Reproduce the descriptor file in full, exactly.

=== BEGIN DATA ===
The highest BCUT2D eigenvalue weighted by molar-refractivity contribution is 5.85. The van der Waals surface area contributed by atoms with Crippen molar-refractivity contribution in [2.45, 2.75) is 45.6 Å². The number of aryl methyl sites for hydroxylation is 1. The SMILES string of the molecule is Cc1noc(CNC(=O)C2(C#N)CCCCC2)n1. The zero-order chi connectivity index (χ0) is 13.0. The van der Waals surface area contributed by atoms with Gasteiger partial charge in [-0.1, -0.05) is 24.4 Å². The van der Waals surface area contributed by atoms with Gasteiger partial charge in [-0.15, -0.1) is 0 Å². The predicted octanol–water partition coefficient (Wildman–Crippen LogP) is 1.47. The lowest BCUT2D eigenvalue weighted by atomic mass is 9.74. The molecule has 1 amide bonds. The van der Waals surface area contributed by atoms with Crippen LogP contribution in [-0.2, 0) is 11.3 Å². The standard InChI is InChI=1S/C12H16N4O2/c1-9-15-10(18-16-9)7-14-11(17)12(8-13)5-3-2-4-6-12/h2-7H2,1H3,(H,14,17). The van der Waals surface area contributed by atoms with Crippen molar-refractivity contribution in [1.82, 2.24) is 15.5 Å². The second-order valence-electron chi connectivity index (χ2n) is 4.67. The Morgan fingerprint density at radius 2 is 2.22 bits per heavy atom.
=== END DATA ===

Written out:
The highest BCUT2D eigenvalue weighted by molar-refractivity contribution is 5.85. The van der Waals surface area contributed by atoms with Crippen molar-refractivity contribution in [2.45, 2.75) is 45.6 Å². The number of aryl methyl sites for hydroxylation is 1. The SMILES string of the molecule is Cc1noc(CNC(=O)C2(C#N)CCCCC2)n1. The zero-order chi connectivity index (χ0) is 13.0. The van der Waals surface area contributed by atoms with Gasteiger partial charge in [-0.1, -0.05) is 24.4 Å². The van der Waals surface area contributed by atoms with Gasteiger partial charge in [-0.15, -0.1) is 0 Å². The predicted octanol–water partition coefficient (Wildman–Crippen LogP) is 1.47. The lowest BCUT2D eigenvalue weighted by atomic mass is 9.74. The molecule has 1 amide bonds. The van der Waals surface area contributed by atoms with Crippen LogP contribution in [-0.2, 0) is 11.3 Å². The standard InChI is InChI=1S/C12H16N4O2/c1-9-15-10(18-16-9)7-14-11(17)12(8-13)5-3-2-4-6-12/h2-7H2,1H3,(H,14,17). The van der Waals surface area contributed by atoms with Crippen molar-refractivity contribution in [1.82, 2.24) is 15.5 Å². The second-order valence-electron chi connectivity index (χ2n) is 4.67. The Morgan fingerprint density at radius 2 is 2.22 bits per heavy atom.